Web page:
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Travel trend watch: Denmark
Denmark’s capital has a population of more than a million. Great Danes include ’50s design guru Arne Jacobsen, existentialist philosopher Søren Kierkegaard, supermodel Helena Christensen and the king of fairy tales, Hans Christian Andersen.
Your guide Jeweller
Julie Sandlau, 30, works in gold and silver, threading garnets, green agates and other semi-precious gems through her creations. The blond former model is inspired by nature and by vintage jewellery. "You might find pieces similar to mine in your grandmother’s treasure chest," she says. Worn by Sarah McLachlan,
Reese Witherspoon and J. K. Rowling, Sandlau’s collection is available in Canada at select Holt Renfrew stores.
The vibe "In Denmark, we use the word ‘Hygge,’ which means relaxed and comfortable," says Sandlau. "That’s what this city is all about." And the same can be said about its affable residents. As you stroll along the cobbled streets, it strikes you how svelte and
fresh-faced — and gorgeous — the locals are. Yet the Danes are unlikely to brag about their glowing good looks — possibly due to Jante’s Law, a Scandinavian notion that suggests no one person is more special than the next.
The big picture With its parks, canals and pedestrian-only streets, Copenhagen is one of Europe’s greenest capitals. More than a third of the locals travel to work by pedal power; the city even offers a free bike service. You’ll find most sights within a 20-minute radius: colourful Nyhavn, with its gabled merchant houses; the royal residence, Amalienborg Palace; The Royal Theatre; The Danish National Gallery; and the crown jewels at Rosenborg Castle. With only five hours of daylight in winter, the Danes have an immense appreciation for natural light. This is reflected in the airy structure of the new Opera House, designed by Henning Larsen, and the Black Diamond extension to the Royal Library. The winter months may see locals cozying up in candlelit bars, but at the first sign of sunshine, tables and chairs are moved out to the sidewalks and people take to the parks and Amager Strand beach.
Local style "Trendy Copenhageners wear international labels with second-hand pieces or Danish designs," says Sandlau. "Creativity and originality are key." For a typical Nordic bohemian look, mix it up with a crystal-beaded lilac chiffon skirt from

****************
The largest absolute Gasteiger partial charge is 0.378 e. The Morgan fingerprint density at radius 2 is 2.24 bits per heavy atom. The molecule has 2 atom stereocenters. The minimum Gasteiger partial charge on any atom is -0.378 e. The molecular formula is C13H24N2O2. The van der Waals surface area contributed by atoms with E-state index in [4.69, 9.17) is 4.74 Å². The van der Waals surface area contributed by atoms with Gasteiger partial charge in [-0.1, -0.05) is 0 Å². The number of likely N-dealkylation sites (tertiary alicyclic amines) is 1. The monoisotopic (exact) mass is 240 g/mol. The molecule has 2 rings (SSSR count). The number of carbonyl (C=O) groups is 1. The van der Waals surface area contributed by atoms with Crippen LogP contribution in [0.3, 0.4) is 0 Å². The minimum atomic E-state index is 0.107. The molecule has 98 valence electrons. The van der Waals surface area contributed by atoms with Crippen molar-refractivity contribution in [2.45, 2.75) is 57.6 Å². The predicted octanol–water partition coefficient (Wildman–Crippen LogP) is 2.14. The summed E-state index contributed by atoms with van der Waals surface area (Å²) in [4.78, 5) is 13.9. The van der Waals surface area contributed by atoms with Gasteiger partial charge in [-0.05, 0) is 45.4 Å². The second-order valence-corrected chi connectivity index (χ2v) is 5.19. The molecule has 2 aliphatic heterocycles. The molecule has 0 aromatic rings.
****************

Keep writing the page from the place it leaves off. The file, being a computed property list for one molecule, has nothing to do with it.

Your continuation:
Day Birger et Mikkelsen and a cute velvet shrug from The Second Way in the funky Latin Quarter. The city’s main shopping area is Strøget — Europe’s longest pedestrian city street — where you will find the upscale Danish department store Illums Bolighus.
For world-class Danish fashion, slip on Munthe plus Simonsen, Bruuns Bazaar, Rützou, InWear/Matinique,
By Malene Birger, By Groth, Sand, Noa Noa or Noir. International brands such as Gucci, MaxMara, Yves Saint Laurent and Prada have flagship stores on Strøget, and smaller boutiques, such as Holly Golightly, carry Balenciaga, Marni and Marc Jacobs. "For a break, pop into Kronprinsensgade, our trendiest shopping street," suggests Sandlau. Sit by the window in Zoo Bar, sip a glass of elderflower juice and watch the beautiful people pass by.
What to buy "A piece of clothing from Munthe plus Simonsen or By Malene Birger," says Sandlau.
Julie’s best list…
Where to stay "Celebrities and the fashion crowd stay at
Hotel Skt. Petri, with its spacious lobby and funky red, blue and white decor," says Sandlau. For more quirky surroundings, check into
Hotel Fox, where 21 international artists have decorated the 61 rooms. (Room 308 has a Mexican wrestling theme!) For traditional luxe, try
Hotel D’Angleterre — its Arndal Spa offers deep-tissue aromatherapy massages with custom-blended essential oils. If you’re a fan of functionalist
design, try the Radisson SAS Royal, the world’s first designer hotel. It was created by Arne Jacobsen — from structure to flatware — Room 606 still has the original Swan and Egg chairs he made for the hotel.
Where to eat Famous around the world for its open sandwiches (smørrebrød), Denmark has the most Michelin stars of any Scandinavian country — 10 in all. Chefs like
Noma‘s Rene Redzepi concoct culinary masterpieces with horse mussels, deep-sea crabs and langoustines from the Faeroe Islands or lamb, muskox and berries from Greenland. "One hot spot is
Extra, a tapas restaurant, lounge and nightclub," says Sandlau. Reserve the Stage Table for eight of your closest pals, and a personal chef will serve up tasting plates of suckling pig, crab and grilled tuna tapas. The new kid on the block is the Grill Bar, which is packed on weekends.
Nightlife "You’ll find the in crowd in Hotel Skt. Petri’s Bar Rouge," says Sandlau, where they lounge in low-slung black couches and listen to ambient jazz. Another hot spot is K Bar, which shakes up fresh blueberry caipirinhas and refreshing ginger mojitos. "In Copenhagen, clubbing starts around 1 a.m. and carries on all night," says Sandlau. Current favourites are No. 8 and glossy white Nasa. "If you’re looking for a great night out, with good music and dancing, head to
Vega or Rust," suggests Sandlau. "And after your all-nighter, knock on the back door of a bakery for a sweet, flaky pastry."